Thursday 27 October 2016

Indy Power's protein-packed Ahi Poke Bowl

Published 11/09/2016 | 02:30

Ahi Poke Bowl
Ahi Poke Bowl
Step 1: Slice tuna
Step 2: Marinade
Step 3: Add sesame seeds
Sesame seed oil and sesame seeds

With tuna, quinoa, and lots of optional extras, this Ahi Poke Bowl is a real dinner winner

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Ahi Poke Bowl


This is one of my favourite dinners. The tuna is my mum's recipe and I've just added it to a bowl with loads of gorgeous extras. It's so refreshing and light and packed with protein. Buy the highest quality, freshest tuna you can afford - it's so worth it. You can use salmon instead if you prefer, but tuna is the classic.

Serves 2. Gluten-free & dairy-free


85g of quinoa

250ml of stock

300g of sushi grade tuna

3-4 spring onions

3 tbsp of tamari (or soy sauce)

1 tsp of sesame oil ( I use toasted sesame oil)

1 tsp of fresh ginger, grated

2 tbsp of sesame seeds

1 avocado

Optional extras:

Cucumber, pickled ginger, radishes, nori etc


Add the stock and quinoa to a pot on medium heat. Pop the lid on and cook for about 10 minutes until most of the visible liquid has been absorbed and air pockets are forming. Remove it from the heat, fluff it with a fork and pop the lid back on. Set aside.

Slice the tuna into small half inch cubes. Thinly slice the spring onions and add them to a medium sized bowl with the tuna. Add in the tamari, sesame oil and grated ginger and toss well. Cover and refrigerate.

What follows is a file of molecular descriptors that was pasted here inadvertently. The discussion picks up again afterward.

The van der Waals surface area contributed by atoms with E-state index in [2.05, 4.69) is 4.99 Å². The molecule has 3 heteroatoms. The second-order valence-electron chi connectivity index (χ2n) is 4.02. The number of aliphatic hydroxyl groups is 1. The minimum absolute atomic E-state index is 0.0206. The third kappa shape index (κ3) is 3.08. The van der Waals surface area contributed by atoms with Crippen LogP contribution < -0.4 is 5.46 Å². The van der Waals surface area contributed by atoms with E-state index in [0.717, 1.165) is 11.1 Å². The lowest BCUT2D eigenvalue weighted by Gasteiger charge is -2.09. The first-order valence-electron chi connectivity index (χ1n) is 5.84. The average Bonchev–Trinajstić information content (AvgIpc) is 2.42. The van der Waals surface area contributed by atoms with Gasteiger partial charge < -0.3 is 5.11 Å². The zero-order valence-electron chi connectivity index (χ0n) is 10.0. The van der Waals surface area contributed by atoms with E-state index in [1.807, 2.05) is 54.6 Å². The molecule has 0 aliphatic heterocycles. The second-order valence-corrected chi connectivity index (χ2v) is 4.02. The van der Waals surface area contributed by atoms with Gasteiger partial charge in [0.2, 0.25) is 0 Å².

Toast the sesame seeds in a pan on medium heat until lightly golden. When they've cooled, add them to the bowl with the tuna and toss well.

Add some of the warm quinoa to each bowl with half a sliced avocado, the tuna and any additional extras.


Step 1: Slice tuna


Step 2: Marinade


Step 3: Add sesame seeds


Tamari is a gorgeous Japanese ingredient that I always have in my pantry, I use it all the time. It’s basically just a gluten-free version of soy sauce. It’s a little thicker and a little less salty but you can use it just as you would soy sauce. I use it in dressings, sauces and as a seasoning or dip on its own. You can pick it up in most big supermarkets and at any Asian market.

Something fishy

Prepping and eating raw fish can be daunting if you haven’t done it before. The first tip for buying sushi grade fish is to always go to a proper fishmonger rather than the supermarket aisle. They have the freshest fish and can help advise you on which to choose. Once you’ve picked the type of fish, start with the smell test — really fresh fish should have almost no smell at all. That fishy smell we’re used to is actually the smell of fish rotting — when you smell your fish you should only be able to smell a faint beachy smell, if anything. Then look at the texture, the flesh should be shiny and glistening with a vibrant colour rather than dull or faded. I get my fish as Cavistons in Glasthule.

Indy loves…

iw sesame seeds.jpg  

Sesame seeds. I toast them and sprinkle them on everything, I even love sprinkling them into my smoothies at the moment. So it’s no surprise that I love sesame oil too. Sesame seeds are a great source of healthy fats, which help to boost good cholesterol and lower bad cholesterol. They’re full of zinc, which is great for bone strength and essential for collagen production, making them excellent for your skin. Sesame oil has so much flavour, tastes great in marinades or dressings and is delicious on its own too. I love toasted sesame oil, which has even more flavour.

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